Simple actions by consumers and food retailers can dramatically cut the 1.3 billion tonnes of food lost or wasted each year. Think.Eat.Save. – a new campaign launched today by FAO and the United Nations Environment Programme – aims to cut food waste worldwide and help shape a sustainable future.
Wasted food also means wasted energy, land, water and lost opportunities to improve lives. Learn more about ways to reduce your foodprint.
With the world’s population projected to top 9 billion by 2050, we need to look at ways not only to increase food production, but to make better use of the food we produce by reducing loss and waste.
This week, the Food for 9 Billion project explores the two faces of food waste. A pair of stories that aired on American Public Media’s Marketplace looked at food waste in Senegal and California.
Around 1.3 billion tonnes of food – roughly one third of the food produced for human consumption every year - is lost or wasted, according to a study released last year by FAO and the Swedish Institute for Food and Biotechnology. A recent report from the Natural Resources Defense Council puts food waste in the United States at 40 percent – more than 20 pounds of food per person every month going uneaten.
In developing countries, most food losses occur during post-harvest, processing, transportion and storage, while in industrialized countries food waste happens at the end of the chain, in retail and consumption, when food that is still perfectly edible is thrown away.
Reducing food waste and loss could increase food availability without increasing production and with less impact on the environment.
Agriculture is by far the biggest user of water resources – accounting for 70 percent of all water withdrawals worldwide. So it’s no surprise that global water experts convening the week in Stockholm for World Water Week called for prompt action to curb food waste worldwide.
Taste the Waste of Water, a new film launched today in Stockholm by German filmmaker Valentin Thurn, highlights the issue of food and water waste. Watch the trailer:
This week, the Global Foodbanking Network is hosting its sixth annual Leadership Institute in San Antonio, Texas. The goal of these events is to build the capacity of food banks around the world and increase their impacts by providing the practical knowledge, tools and resources to jumpstart food bank development. Organized in a three-track curriculum, the Leadership Institute is offering guidance on the fundamentals of forming an organization and starting a food bank, scaling up operations and implementing best practices to enhance operations and increase impact. Nancy Morgan, Senior Economist at the Food and Agriculture Organization and liaison to the World Bank, will deliver the keynote address, Missing Food: The Case of Food Waste and Loss, on Thursday March.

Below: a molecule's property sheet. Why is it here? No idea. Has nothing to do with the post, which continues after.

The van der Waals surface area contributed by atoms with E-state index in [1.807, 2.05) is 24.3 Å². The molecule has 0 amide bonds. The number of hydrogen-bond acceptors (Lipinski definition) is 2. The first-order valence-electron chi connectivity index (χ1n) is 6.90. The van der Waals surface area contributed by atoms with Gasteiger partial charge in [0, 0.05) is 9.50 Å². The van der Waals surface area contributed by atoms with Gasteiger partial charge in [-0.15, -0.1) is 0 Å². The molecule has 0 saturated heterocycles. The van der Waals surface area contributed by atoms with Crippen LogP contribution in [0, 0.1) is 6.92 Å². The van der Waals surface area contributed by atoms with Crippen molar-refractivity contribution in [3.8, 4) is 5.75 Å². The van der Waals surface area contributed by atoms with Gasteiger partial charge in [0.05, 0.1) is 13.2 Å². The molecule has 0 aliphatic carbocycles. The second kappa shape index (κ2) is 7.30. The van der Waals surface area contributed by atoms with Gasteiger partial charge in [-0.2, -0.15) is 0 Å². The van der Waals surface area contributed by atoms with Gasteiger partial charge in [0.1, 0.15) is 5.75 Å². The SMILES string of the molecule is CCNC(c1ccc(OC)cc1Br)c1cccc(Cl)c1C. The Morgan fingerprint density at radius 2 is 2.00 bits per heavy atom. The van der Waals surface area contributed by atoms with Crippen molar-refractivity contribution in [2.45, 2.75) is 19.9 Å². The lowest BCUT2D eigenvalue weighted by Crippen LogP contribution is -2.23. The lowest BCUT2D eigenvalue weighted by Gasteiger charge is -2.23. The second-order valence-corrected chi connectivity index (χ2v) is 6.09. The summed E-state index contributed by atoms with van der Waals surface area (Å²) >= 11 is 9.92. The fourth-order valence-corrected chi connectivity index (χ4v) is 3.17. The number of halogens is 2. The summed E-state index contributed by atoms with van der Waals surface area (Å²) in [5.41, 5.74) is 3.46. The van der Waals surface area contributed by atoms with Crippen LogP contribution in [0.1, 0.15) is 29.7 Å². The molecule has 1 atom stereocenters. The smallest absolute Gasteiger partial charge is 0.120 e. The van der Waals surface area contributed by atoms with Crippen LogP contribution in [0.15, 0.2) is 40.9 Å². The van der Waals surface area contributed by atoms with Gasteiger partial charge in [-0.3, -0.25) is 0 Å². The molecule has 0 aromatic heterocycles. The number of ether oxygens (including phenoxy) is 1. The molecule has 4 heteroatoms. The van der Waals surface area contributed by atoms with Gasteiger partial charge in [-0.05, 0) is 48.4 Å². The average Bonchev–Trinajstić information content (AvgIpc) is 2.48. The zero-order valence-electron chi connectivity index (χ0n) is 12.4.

Approximately one-third of all food globally is lost or wasted. According to an FAO report last year, developing countries face the greatest losses at the post-harvest and processing levels, while consumers and retailers are the biggest food wasters in industrialized nations. In fact, an article on Grist estimates that the average American family of four discards between $135-175 in spoiled or uneaten food per month. The article notes that fresh vegetables comprise the majority of the food wasted. The good news is that this waste can be reduced through increased awareness and behavior change. A fact sheet recently produced by the Natural Resources Defense Council provides suggestions on how to reduce waste and the associated monetary losses.
The food sector accounts for around 30 percent of global energy consumption and produces over 20 percent of global greenhouse gas emissions, according to a new FAO report released today at the climate talks in Durban, South Africa.
The report, Energy-Smart Food for People and Climate, outlines opportunities to increase food systems efficiency by reducing fossil fuel use, and by reducing losses and waste throughout the food chain. It also highlights the tremendous potential for agriculture to produce more of the energy needed to feed the planet and spur rural development.
Watch a video with FAO’s Peter Holmgren to learn more about the links between energy, agriculture and food.
According to a recent FAO-World Bank study, investing in post-harvest technologies to reduce food losses could significantly increase the food supply in sub-Saharan Africa, where grain losses prior to processing range from 10 to 20 percent of total production.
FAO Economist Nancy Morgan, currently on loan to the World Bank, participated in a workshop in Accra, Ghana, earlier this month where experts from around the region discussed new ways to tackle this old problem.
In a recent blog post, Nancy notes that many of the challenges she first saw when she began her career nearly 30 years ago continue to plague rural Africa, but that much has also changed.
While the issue of post-harvest losses is not new, what is new are higher prices for agricultural products which provide incentives for change and investment, new entry points into how we apply what we know, and innovative ways of engaging with the people who matter, in particular, the women who are struggling to feed their families in rural Africa.
Nancy discusses some of the technologies that exist and why investing in post-harvest technology is a triple-win for global food security: